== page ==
The district court found, and the government argues on appeal, that Cambio Exacto, Perusa, and Pan American all lack Article III standing because they do not have a sufficient ownership interest in the funds seized. We disagree. While ownership or possession of property may provide evidence of standing, and in some circumstances act as, in effect, a surrogate for an inquiry into whether there is injury direct enough and sufficient enough to sustain standing, it is injury that is at the heart of the standing question.
This Court has had occasion to describe Article III standing in the context of forfeiture actions such as the one at bar:
When a case has been dismissed for lack of standing, the appellate court's fundamental inquiry is whether “the appellants [have] alleged such a personal stake in the outcome of the controversy as to assure that concrete adverseness which sharpens the presentation of issues upon which the court so largely depends for illumination of difficult constitutional questions.” Baker v. Carr, 369 U.S. 186, 204, 82 S.Ct. 691, 703, 7 L.Ed.2d 663 (1962).
Torres v. $36,256.80 U.S. Currency, 25 F.3d 1154, 1157 (2d Cir.1994). To demonstrate standing under Article III, therefore, a litigant must allege a “distinct and palpable injury to himself,” id. (quoting Warth, 422 U.S. at 501, 95 S.Ct. 2197), that is the direct result of the “putatively illegal conduct of the [adverse party],” id. (quoting Gladstone, Realtors v. Village of Bellwood, 441 U.S. 91, 99, 99 S.Ct. 1601, 60 L.Ed.2d 66 (1979)), and “likely to be redressed by the requested relief,” id. (citing Simon v. Eastern Kentucky Welfare Rights Org., 426 U.S. 26, 44-45, 96 S.Ct. 1917, 48 L.Ed.2d 450 (1976)).
We have recognized that an owner of property seized in a forfeiture action will normally have standing to challenge the forfeiture. See id. at 1158 (“[A]n allegation of ownership and some evidence of ownership are together sufficient to establish standing to contest a civil forfeiture.”). We have also recognized that the possession of property may likewise confer standing to challenge its forfeiture. See United States v. Amiel, 995 F.2d 367, 371 (2d Cir.1993); Mercado v. United States Customs Serv., 873 F.2d 641, 645 (2d Cir.1989). In determining standing to challenge a forfeiture, we look to ownership and possession because they are often reliable indicators of injury that occurs when property is seized. As the Third and Sixth Circuits have observed, ownership and possession usually satisfy Article III's standing requirement because “an owner or possessor of property that has been seized necessarily suffers an injury that can be redressed at least in part by the return of the seized property.” United States v. $515,060.42 in U.S. Currency, 152 F.3d 491, 497 (6th Cir.1998); see United States v. Contents of Accounts Nos. 3034504504 and 144-07143, 971 F.2d 974, 985 (3d Cir.1992), cert. denied, 507 U.S. 985, 113 S.Ct. 1580, 123 L.Ed.2d 148 (1993).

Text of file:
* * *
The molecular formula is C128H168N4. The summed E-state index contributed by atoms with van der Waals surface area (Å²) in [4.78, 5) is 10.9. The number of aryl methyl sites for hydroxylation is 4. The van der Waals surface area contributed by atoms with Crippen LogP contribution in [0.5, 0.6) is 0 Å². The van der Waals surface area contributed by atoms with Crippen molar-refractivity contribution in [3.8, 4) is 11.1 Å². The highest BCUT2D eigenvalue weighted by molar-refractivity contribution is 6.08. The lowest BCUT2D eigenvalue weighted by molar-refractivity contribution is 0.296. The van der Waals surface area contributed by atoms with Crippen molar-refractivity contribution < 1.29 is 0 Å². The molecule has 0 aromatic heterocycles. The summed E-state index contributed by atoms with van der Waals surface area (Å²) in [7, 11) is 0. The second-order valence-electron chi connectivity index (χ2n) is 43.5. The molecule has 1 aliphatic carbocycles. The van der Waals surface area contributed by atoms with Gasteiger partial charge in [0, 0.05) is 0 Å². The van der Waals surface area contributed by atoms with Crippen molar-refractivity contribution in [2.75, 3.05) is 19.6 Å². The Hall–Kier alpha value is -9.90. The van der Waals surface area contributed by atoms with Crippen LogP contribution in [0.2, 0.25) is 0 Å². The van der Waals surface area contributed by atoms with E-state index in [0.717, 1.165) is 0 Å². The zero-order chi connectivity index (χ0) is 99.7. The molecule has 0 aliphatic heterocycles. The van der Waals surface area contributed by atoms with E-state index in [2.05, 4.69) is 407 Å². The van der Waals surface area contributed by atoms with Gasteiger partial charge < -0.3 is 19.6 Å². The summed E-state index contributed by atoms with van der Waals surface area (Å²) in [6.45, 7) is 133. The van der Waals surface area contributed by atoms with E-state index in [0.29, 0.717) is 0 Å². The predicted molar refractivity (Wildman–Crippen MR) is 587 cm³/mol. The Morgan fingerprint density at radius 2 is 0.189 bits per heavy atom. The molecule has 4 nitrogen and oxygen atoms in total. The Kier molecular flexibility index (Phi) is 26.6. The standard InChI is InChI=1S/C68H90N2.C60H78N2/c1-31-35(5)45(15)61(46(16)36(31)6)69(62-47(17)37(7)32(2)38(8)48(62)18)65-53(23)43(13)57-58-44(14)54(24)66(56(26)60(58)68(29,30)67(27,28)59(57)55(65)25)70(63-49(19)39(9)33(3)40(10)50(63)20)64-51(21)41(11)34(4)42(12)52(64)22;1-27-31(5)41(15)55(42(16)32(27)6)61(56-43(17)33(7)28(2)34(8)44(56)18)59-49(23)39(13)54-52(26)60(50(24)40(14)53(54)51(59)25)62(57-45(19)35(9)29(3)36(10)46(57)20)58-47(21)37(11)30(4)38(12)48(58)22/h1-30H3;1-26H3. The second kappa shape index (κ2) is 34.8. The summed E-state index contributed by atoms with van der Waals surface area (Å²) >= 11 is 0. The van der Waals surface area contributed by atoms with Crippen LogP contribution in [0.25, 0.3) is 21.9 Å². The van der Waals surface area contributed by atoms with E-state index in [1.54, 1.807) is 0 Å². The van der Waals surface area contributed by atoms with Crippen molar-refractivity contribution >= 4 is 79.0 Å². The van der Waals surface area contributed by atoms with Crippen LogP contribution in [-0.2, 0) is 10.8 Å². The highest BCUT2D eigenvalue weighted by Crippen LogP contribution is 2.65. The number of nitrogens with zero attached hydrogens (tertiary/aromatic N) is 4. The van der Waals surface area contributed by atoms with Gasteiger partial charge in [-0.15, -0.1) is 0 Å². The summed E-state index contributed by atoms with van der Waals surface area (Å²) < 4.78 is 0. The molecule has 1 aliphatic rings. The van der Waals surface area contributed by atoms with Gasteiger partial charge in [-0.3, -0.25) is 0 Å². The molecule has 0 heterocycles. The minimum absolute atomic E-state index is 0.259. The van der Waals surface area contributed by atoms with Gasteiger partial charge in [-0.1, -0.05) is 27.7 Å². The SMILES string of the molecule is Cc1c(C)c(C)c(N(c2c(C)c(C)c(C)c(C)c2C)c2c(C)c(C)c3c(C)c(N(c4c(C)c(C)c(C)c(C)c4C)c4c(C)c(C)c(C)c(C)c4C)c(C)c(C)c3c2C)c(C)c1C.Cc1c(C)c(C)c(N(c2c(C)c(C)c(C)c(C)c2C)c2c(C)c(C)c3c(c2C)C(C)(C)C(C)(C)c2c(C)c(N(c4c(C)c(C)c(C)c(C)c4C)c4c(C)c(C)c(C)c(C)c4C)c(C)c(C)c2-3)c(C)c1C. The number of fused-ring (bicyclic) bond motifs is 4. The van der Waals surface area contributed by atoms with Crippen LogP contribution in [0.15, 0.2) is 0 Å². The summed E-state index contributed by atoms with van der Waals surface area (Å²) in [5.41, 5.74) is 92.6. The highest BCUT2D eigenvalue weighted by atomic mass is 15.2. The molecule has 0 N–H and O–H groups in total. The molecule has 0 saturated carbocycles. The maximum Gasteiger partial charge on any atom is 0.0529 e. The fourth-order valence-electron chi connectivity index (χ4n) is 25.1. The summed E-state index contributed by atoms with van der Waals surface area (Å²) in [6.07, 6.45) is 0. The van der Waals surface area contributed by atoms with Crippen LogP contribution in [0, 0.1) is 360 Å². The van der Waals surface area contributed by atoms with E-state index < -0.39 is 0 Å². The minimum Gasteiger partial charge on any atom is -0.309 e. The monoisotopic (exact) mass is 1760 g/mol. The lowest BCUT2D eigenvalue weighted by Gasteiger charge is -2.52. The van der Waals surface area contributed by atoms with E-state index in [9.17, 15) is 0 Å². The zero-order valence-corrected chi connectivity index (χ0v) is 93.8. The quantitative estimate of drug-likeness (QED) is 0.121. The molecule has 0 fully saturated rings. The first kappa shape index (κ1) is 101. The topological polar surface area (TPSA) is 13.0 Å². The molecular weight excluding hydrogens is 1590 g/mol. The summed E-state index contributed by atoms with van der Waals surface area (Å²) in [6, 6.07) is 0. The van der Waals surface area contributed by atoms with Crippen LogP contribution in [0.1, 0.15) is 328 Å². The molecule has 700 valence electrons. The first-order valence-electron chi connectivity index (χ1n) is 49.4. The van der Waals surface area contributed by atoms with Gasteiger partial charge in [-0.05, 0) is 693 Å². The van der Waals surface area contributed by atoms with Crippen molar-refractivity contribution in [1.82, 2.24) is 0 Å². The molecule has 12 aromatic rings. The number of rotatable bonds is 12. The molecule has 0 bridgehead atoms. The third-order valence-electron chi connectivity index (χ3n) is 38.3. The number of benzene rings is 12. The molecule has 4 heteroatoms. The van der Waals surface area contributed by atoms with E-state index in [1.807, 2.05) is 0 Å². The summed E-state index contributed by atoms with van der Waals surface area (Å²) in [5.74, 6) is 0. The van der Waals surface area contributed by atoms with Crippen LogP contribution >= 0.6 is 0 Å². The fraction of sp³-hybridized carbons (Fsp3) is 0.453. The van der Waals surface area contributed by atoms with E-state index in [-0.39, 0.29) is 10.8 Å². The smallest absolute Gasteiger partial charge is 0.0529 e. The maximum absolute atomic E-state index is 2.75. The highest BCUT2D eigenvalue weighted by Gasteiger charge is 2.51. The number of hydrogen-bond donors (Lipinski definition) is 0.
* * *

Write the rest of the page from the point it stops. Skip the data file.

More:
At the same time, we have been careful to acknowledge that while ownership and possession generally may provide evidence of standing, it is the injury to the party seeking standing that remains the ultimate focus. It is because of the lack of proven injury that we have, for example, denied standing to “straw” owners who do indeed “own” the property, but hold title to it for somebody else. Such owners do not themselves suffer an injury when the property is taken. See United States v. 500 Delaware Street, 113 F.3d 310, 312 (2d Cir.1997).
Acknowledging that “[t]he word ‘possession’ drips with ambiguity,” Mercado, 873 F.2d at 644 (quoting City of New York v. Hall, 139 F.2d 935, 936 (2d Cir.1944)), we have similarly held that where a mere custodian has possession, it is only a “naked claim of possession” and does not thereby impart Article III standing. He or she has not demonstrated injury sufficient to satisfy the Article III standing test. See id. at 645.